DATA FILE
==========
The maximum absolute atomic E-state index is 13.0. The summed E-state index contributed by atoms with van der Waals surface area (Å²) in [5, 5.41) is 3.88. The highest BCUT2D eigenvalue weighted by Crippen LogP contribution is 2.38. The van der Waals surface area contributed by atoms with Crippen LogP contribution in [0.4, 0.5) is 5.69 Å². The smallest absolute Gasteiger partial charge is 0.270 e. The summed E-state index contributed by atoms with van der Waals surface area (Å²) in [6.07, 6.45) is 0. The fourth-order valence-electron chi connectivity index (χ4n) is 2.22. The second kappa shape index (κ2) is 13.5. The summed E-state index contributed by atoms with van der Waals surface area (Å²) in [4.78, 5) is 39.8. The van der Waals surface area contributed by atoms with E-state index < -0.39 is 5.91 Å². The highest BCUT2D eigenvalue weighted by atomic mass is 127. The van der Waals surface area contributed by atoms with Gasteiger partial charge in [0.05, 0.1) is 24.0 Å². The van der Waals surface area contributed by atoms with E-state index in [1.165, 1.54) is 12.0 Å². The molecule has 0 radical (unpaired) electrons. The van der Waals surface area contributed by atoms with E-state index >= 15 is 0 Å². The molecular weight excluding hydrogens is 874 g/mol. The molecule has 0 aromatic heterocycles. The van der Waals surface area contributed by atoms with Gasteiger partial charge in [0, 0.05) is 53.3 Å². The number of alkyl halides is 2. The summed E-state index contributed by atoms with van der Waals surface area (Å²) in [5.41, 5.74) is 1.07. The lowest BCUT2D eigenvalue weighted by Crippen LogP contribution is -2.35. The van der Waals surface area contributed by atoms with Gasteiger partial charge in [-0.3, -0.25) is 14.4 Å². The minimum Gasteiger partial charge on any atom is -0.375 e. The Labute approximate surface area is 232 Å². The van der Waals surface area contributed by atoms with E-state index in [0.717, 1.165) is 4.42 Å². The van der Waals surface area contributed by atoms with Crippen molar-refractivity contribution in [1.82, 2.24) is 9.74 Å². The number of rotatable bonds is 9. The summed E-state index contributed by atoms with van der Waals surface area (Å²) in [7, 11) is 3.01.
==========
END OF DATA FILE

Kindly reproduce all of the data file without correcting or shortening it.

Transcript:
The maximum absolute atomic E-state index is 13.0. The summed E-state index contributed by atoms with van der Waals surface area (Å²) in [5, 5.41) is 3.88. The highest BCUT2D eigenvalue weighted by Crippen LogP contribution is 2.38. The van der Waals surface area contributed by atoms with Crippen LogP contribution in [0.4, 0.5) is 5.69 Å². The smallest absolute Gasteiger partial charge is 0.270 e. The summed E-state index contributed by atoms with van der Waals surface area (Å²) in [6.07, 6.45) is 0. The fourth-order valence-electron chi connectivity index (χ4n) is 2.22. The second kappa shape index (κ2) is 13.5. The summed E-state index contributed by atoms with van der Waals surface area (Å²) in [4.78, 5) is 39.8. The van der Waals surface area contributed by atoms with E-state index < -0.39 is 5.91 Å². The highest BCUT2D eigenvalue weighted by atomic mass is 127. The van der Waals surface area contributed by atoms with Gasteiger partial charge in [0.05, 0.1) is 24.0 Å². The van der Waals surface area contributed by atoms with E-state index in [1.165, 1.54) is 12.0 Å². The molecule has 0 radical (unpaired) electrons. The van der Waals surface area contributed by atoms with E-state index >= 15 is 0 Å². The molecular weight excluding hydrogens is 874 g/mol. The molecule has 0 aromatic heterocycles. The van der Waals surface area contributed by atoms with Gasteiger partial charge in [0, 0.05) is 53.3 Å². The number of alkyl halides is 2. The summed E-state index contributed by atoms with van der Waals surface area (Å²) in [5.41, 5.74) is 1.07. The lowest BCUT2D eigenvalue weighted by Crippen LogP contribution is -2.35. The van der Waals surface area contributed by atoms with Gasteiger partial charge in [-0.3, -0.25) is 14.4 Å². The minimum Gasteiger partial charge on any atom is -0.375 e. The Labute approximate surface area is 232 Å². The van der Waals surface area contributed by atoms with E-state index in [0.717, 1.165) is 4.42 Å². The van der Waals surface area contributed by atoms with Crippen molar-refractivity contribution in [1.82, 2.24) is 9.74 Å². The number of rotatable bonds is 9. The summed E-state index contributed by atoms with van der Waals surface area (Å²) in [7, 11) is 3.01.